Wednesday, December 11, 2013
Isn't "easing spending cuts", as shown in this Bloomberg headline this morning, just another way of saying that they are going to spend MORE? Why the parsing of words? Why the games of semantics, just to tell us that they're kicking the can down the road again?
They restore $65 billion in spending cuts NOW!
They cut spending by $23 billion over ten YEARS!
Meanwhile, the US Treasury issued $409 billion of new debt in October alone -- in ONE MONTH!
Are these people insane? What kind of "grand deal" is that? It sounds like more of the same insane to me!
Tuesday, December 10, 2013
Is this the reason stocks are showing weakness again, just two days after a 200-point Dow rally? There are more and more voices, even on Wall St, calling for the Fed to begin tapering it's debt monetization scheme at the Fed's meeting next week.
came to within a hair's breadth of another new all-time record high
yesterday and throughout the night, but what Wall St seems to be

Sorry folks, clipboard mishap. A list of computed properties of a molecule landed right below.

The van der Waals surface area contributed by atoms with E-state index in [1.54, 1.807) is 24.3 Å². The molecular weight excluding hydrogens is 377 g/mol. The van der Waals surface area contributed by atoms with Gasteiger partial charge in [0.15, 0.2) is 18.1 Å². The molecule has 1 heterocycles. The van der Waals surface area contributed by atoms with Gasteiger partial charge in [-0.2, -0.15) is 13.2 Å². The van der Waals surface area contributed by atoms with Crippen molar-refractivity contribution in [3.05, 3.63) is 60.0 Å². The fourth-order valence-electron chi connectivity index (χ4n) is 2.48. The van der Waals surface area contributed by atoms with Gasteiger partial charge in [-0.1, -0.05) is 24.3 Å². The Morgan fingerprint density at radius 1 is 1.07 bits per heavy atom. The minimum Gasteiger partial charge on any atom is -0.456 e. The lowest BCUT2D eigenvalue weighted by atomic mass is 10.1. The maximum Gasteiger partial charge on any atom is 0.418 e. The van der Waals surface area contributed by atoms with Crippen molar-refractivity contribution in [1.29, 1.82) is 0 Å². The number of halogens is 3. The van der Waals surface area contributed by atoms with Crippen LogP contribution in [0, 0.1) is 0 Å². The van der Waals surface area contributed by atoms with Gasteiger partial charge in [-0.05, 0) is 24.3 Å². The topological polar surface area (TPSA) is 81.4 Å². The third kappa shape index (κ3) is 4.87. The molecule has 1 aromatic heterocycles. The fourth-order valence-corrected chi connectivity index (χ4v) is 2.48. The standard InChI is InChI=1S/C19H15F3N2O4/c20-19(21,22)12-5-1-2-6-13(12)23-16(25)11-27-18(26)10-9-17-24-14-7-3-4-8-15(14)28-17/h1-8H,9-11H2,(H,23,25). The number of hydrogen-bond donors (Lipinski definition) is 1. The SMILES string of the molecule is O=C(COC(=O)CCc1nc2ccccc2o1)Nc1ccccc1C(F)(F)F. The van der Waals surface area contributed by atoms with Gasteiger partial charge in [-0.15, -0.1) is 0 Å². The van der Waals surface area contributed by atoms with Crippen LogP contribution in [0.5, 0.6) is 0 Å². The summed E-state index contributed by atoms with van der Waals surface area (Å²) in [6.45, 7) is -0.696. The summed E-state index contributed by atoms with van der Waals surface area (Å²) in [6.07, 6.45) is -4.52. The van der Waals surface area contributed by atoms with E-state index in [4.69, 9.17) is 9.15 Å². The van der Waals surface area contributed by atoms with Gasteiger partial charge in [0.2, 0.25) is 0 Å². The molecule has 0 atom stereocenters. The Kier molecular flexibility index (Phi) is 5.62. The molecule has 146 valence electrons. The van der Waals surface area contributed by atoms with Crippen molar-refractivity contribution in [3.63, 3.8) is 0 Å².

shrugging off is that the recent stronger-than-expected GDP contains a
real devil in the details. The recent GDP growth has been based all on
"...of the $534 billion rise in nominal GDP in the past year, a whopping 56% of this is due to nothing else but inventory hoarding.
"The problem with inventory hoarding, however, is that at some point it will have to be "unhoarded." Which is why expect many downward revisions to future GDP as this inventory overhang has to be destocked."
And when that "destocking" takes place in future quarters, it must be accomplished with REDUCED profit margins and REDUCED payroll. This means that we are robbing the future's GDP Peter, to pay today's GDP Paul. In other words, unless the American people suddenly find a strong and compelling urge to buy, buy, BUY, future quarters will be weak and there will be lay-offs in jobs.
So that dirty little devil in those GDP details forebodes disappointment ahead.
What's worse, economists over the past few days have now assessed that last Friday's surge in consumer confidence wasn't really an IMPROVEMENT at all. It was just a return to a more normal level following the the temporary shutting down of part of the government in October. It wasn't a surge in sentiment. It was just a return to the same level of malaise that has dominated for the past few years.
And there is a growing cacophony of voices -- even on Wall St -- calling for the Fed to begin tapering its debt monetization scheme NOW! The Fed board meets next Tues and Wed, and will release a policy statement at the end of their Wed meeting.